The White Devil

by

John Webster

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The White Devil: Act 5, Scene 4 Summary & Analysis

Summary
Analysis
Young Giovanni, admired by all, has now taken his father’s place as duke. Though Flamineo tries to flatter Giovanni, the young boy sees through this ruse, and he advises Flamineo to study his prayers and “be penitent.” Giovanni exits, but before he does so, he orders a courtier to keep Flamineo away from him. Flamineo reflects that Giovanni “hath his uncle’s villainous look already.”
Consistently, Giovanni and the older people around him have stressed the need for the young prince to have good “examples”: how else can he learn to be a successful leader? But in the absence of role models, Giovanni’s only example has been bad behavior, and he now takes on the ”villain[y]” he has seen in the men around him.
Themes
Leading by Example vs. Leading by Force Theme Icon
Punishment and Repentance  Theme Icon
Meanwhile, Cornelia is deep in mourning for Marcello. Alongside Zanche and other court ladies, she is “winding his grave,” throwing dried herbs on top of his corpse. When Cornelia sees Flamineo, she enters into a kind of madness (or “distraction”). She calls on the plants and animals of the earth to take good care of Marcello’s dead body, and she hopes that he will get into heaven.
Cornelia has always been less concerned with earthly status than the other characters, and perhaps that is because she (more than even Pope Monticelso) has a Christian view of the afterlife. In other words, rather than punishing or rewarding behavior on earth, Cornelia believes everything will shake out in heaven or hell.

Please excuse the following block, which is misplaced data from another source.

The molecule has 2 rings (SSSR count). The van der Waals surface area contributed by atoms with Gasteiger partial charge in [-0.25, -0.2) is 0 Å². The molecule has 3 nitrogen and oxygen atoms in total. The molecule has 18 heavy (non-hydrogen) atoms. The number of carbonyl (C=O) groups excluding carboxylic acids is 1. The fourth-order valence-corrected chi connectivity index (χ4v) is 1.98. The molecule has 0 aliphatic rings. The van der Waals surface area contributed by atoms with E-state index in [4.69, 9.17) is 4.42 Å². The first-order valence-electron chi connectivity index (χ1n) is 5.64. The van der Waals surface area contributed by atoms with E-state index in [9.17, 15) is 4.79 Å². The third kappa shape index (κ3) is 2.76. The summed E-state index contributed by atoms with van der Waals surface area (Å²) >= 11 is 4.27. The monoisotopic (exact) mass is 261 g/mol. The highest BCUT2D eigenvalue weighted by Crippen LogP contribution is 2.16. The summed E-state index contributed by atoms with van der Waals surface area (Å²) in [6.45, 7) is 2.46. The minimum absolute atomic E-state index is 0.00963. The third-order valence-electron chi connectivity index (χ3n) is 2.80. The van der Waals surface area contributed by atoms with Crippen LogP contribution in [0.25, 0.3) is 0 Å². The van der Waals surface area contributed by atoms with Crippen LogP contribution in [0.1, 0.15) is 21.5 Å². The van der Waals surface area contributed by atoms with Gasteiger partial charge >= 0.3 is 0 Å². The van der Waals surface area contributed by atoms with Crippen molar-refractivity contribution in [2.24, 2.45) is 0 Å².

Themes
Class and Corruption Theme Icon
Punishment and Repentance  Theme Icon
Cornelia’s profound grief disturbs Flamineo. And to make matters worse, Brachiano’s ghost appears and throws dirt on Flamineo, who is overcome with “melancholy” as he thinks of the various people he has killed or wounded. Still, rather than repenting, Flamineo decides to kill Vittoria, believing that her death will “turn to good” all these previous wrongs.
Moreso than any threat of punishment, Flamineo’s firsthand experience of his mother’s grief causes him to feel guilt and “melancholy.” But just as he vowed in the first act to continue down the “snake”-like path he had begun on, he now plots to kill Vittoria rather than accepting and apologizing for what he has done.
Themes
External Virtue vs. Internal Truth Theme Icon
Punishment and Repentance  Theme Icon
Quotes